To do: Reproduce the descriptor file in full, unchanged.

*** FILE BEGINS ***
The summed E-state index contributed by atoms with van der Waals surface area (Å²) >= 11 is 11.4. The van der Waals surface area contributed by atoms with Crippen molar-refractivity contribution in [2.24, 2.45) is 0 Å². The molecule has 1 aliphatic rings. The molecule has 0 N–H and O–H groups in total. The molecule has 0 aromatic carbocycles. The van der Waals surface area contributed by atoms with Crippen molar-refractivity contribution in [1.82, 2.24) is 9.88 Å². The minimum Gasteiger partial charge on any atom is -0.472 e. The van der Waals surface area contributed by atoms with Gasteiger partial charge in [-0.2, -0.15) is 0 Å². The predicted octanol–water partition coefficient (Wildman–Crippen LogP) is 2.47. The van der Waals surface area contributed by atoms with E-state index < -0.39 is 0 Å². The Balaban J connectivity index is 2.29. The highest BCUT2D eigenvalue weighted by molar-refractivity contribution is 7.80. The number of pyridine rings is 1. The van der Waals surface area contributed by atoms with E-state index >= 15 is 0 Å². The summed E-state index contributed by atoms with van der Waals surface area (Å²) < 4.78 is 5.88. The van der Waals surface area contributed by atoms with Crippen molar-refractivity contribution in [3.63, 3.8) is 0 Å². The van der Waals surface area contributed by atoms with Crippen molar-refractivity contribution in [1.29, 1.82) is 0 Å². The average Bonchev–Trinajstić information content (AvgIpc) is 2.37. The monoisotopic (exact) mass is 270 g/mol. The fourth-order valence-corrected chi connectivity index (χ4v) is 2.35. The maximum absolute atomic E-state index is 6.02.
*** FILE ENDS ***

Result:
The summed E-state index contributed by atoms with van der Waals surface area (Å²) >= 11 is 11.4. The van der Waals surface area contributed by atoms with Crippen molar-refractivity contribution in [2.24, 2.45) is 0 Å². The molecule has 1 aliphatic rings. The molecule has 0 N–H and O–H groups in total. The molecule has 0 aromatic carbocycles. The van der Waals surface area contributed by atoms with Crippen molar-refractivity contribution in [1.82, 2.24) is 9.88 Å². The minimum Gasteiger partial charge on any atom is -0.472 e. The van der Waals surface area contributed by atoms with Gasteiger partial charge in [-0.2, -0.15) is 0 Å². The predicted octanol–water partition coefficient (Wildman–Crippen LogP) is 2.47. The van der Waals surface area contributed by atoms with E-state index < -0.39 is 0 Å². The Balaban J connectivity index is 2.29. The highest BCUT2D eigenvalue weighted by molar-refractivity contribution is 7.80. The number of pyridine rings is 1. The van der Waals surface area contributed by atoms with E-state index >= 15 is 0 Å². The summed E-state index contributed by atoms with van der Waals surface area (Å²) < 4.78 is 5.88. The van der Waals surface area contributed by atoms with Crippen molar-refractivity contribution in [3.63, 3.8) is 0 Å². The van der Waals surface area contributed by atoms with Crippen molar-refractivity contribution in [1.29, 1.82) is 0 Å². The average Bonchev–Trinajstić information content (AvgIpc) is 2.37. The monoisotopic (exact) mass is 270 g/mol. The fourth-order valence-corrected chi connectivity index (χ4v) is 2.35. The maximum absolute atomic E-state index is 6.02.